Turkey – a tough place to be a journalist

The National Union of Journalists yesterday marked Word Press Freedom Day 2013 with a public meeting focused on the plight of journalists in Turkey: a multi-party state and would-be EU member that doesn’t warrant the term democracy given the behaviour of the majority party toward its critics. Turkey recognises in law a thousand and one varieties of “terrorist”, and has a reputation for jailing large numbers of journalists.

Modern-day Turkey is a dangerous environment for journalists. Since 1992 Eighteen have been murdered, 14 of them with impunity. Sixty-six Turkish and Kurdish journalists remain in prison, with many on remand awaiting trial for offences that carry life sentences. The charges against them are mostly related to alleged association with banned political organisations that the Islamist-lite AKP government deems terrorist. Proscribed groups range from Kurdish secessionists to secular nationalists (Kemalists) accused of plotting to overthrow the government.

One Kemalist-inclined journalist who fell foul of the AKP regime is academic and newspaper columnist Coşkun Musluk, who spent more than a year in prison before being released in March. Musluk was jailed for alleged participation in a purported plot known as Ergenekon, with which a number of senior military figures have also been associated.

Musluk spoke to the meeting last night via a video link, providing considerable detail on the situation facing journalists in his country. For example, legislation implemented in 2005 arbitrarily labels as terrorist any number of political activists, social commentators and journalistic reporters. Musluk quipped that for every profession, trade and community group in Turkey there exists an associated terrorist organisation.

In Turkey there is no independence of the judiciary from the executive, and evidence against journalists who cross the government often comes in the form of computer files which Musluk citing technical details argues must have been planted. Journalists and political dissidents are then detained for such long periods without trial that acquittal is not seen as an option given the negative PR that would ensue for the government should the accused clear their names.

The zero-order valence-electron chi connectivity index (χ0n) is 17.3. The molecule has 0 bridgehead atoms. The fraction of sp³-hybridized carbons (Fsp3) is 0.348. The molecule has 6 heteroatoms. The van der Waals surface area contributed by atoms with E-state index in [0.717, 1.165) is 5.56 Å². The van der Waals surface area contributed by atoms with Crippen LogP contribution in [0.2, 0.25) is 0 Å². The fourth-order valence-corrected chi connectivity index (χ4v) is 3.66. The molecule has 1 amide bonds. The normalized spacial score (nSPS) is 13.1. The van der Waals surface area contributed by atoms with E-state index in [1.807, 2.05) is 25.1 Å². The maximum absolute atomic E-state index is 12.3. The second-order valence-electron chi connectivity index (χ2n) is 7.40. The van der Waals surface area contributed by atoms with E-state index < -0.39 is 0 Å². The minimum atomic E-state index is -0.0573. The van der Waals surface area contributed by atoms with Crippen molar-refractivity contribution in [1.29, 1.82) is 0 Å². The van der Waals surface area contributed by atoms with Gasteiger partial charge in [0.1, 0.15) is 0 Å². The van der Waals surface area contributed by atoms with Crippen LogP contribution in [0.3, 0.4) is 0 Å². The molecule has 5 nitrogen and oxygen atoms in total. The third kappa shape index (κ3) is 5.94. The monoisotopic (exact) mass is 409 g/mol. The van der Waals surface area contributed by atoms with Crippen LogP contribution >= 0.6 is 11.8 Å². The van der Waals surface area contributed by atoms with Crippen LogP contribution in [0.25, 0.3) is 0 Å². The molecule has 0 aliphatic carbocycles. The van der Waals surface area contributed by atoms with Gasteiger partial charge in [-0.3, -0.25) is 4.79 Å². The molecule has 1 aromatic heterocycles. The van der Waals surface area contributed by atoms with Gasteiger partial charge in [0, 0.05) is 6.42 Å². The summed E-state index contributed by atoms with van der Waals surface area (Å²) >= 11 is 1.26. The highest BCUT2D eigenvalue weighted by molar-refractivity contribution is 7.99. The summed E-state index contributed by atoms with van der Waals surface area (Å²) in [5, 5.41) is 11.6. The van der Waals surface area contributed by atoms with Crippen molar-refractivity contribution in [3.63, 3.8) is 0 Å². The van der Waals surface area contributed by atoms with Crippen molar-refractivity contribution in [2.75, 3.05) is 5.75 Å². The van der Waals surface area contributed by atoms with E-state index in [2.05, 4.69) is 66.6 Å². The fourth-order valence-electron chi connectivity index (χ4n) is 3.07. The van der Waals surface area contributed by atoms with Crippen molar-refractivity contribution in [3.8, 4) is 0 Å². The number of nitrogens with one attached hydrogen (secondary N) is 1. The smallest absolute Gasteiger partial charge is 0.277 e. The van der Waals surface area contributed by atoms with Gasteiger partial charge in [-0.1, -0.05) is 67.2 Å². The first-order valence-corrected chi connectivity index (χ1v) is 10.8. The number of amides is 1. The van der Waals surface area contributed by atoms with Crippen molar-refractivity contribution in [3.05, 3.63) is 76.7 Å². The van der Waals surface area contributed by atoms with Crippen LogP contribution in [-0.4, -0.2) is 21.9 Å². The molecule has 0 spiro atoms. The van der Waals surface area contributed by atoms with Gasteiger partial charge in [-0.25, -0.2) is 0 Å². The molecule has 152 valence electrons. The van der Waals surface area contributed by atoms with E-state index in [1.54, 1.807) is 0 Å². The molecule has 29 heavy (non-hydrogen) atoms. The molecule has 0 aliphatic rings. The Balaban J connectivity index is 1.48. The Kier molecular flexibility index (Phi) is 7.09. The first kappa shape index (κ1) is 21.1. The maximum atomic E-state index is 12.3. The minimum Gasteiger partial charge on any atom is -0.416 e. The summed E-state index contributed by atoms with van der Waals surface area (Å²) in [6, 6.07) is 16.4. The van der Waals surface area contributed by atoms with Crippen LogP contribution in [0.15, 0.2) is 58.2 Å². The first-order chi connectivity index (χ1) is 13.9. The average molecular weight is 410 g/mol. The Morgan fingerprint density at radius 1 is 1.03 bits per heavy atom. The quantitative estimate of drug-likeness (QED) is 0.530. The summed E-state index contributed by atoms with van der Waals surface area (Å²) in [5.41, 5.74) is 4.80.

Musluk insists that international campaigning on behalf of persecuted Turkish journalists resonates strongly within the country. The government is now engaged in a dialogue with the armed Kurdish opposition, and has an eye on future EU membership. The AKP can only cope with so much bad press for Turkey on the world stage.

“The campaign is very important to imprisoned journalists. Please send them letters and postcards, and write about their situation in newspapers and blogs. Please make their voices heard.” [Coşkun Musluk]

Brussels-based journalist and International Federation of Journalists Turkey campaigner Mehmet Koksal presented photographs taken during a recent visit to the country which included a number of Belgian politicians. Belgium is involved in a number of projects with Turkey subject to formal international agreements, and the Belgian political establishment is rather concerned with the parlous state of Turkish democracy.

“In jail you are afraid of being forgotten, which is what the government wants. This is why international support is so important.” [Mehmet Koksal]

Sean Bamford, the TUC officer with special responsibility for the “Ottoman Empire” spoke next, reporting on the disgraceful events which took place on Wednesday of this week at the Mayday rally in Istanbul. Legions of riot police blocked access to Taksim Square in the city centre, the mobile phone network was jammed, and there was much state violence perpetrated against rally participants set on marking the anniversary of the massacre which took place there in 1977. Trade union headquarters were blockaded by the police, with tear gas canisters thrown into the buildings, the doors of which were then locked from the outside.

International Federation of Journalists president Jim Boumelha reported that the vast majority of cases brought before the European Court of Human Rights in recent times are related to Turkey, as are a third of all terrorism charges. But government peace talks with the Kurds are a potential game changer, says Boumelha. For that reason pressure must be kept up on the Turkish government when it comes to the human rights of Turks and Kurds alike.

The final speaker was Amnesty International researcher Andrew Gardner. Amnesty’s 2012 report on Turkey is wide ranging, and Gardner is especially interested in legal issues and mass media ownership. Within Turkey there is discussion of the report among journalists, but editors will not touch it for fear of antagonising newspaper proprietors and the political establishment.

Following the guest speakers there were many contributions from the capacity audience at Headland House, with Turkish and Kurdish journalists prominent among them.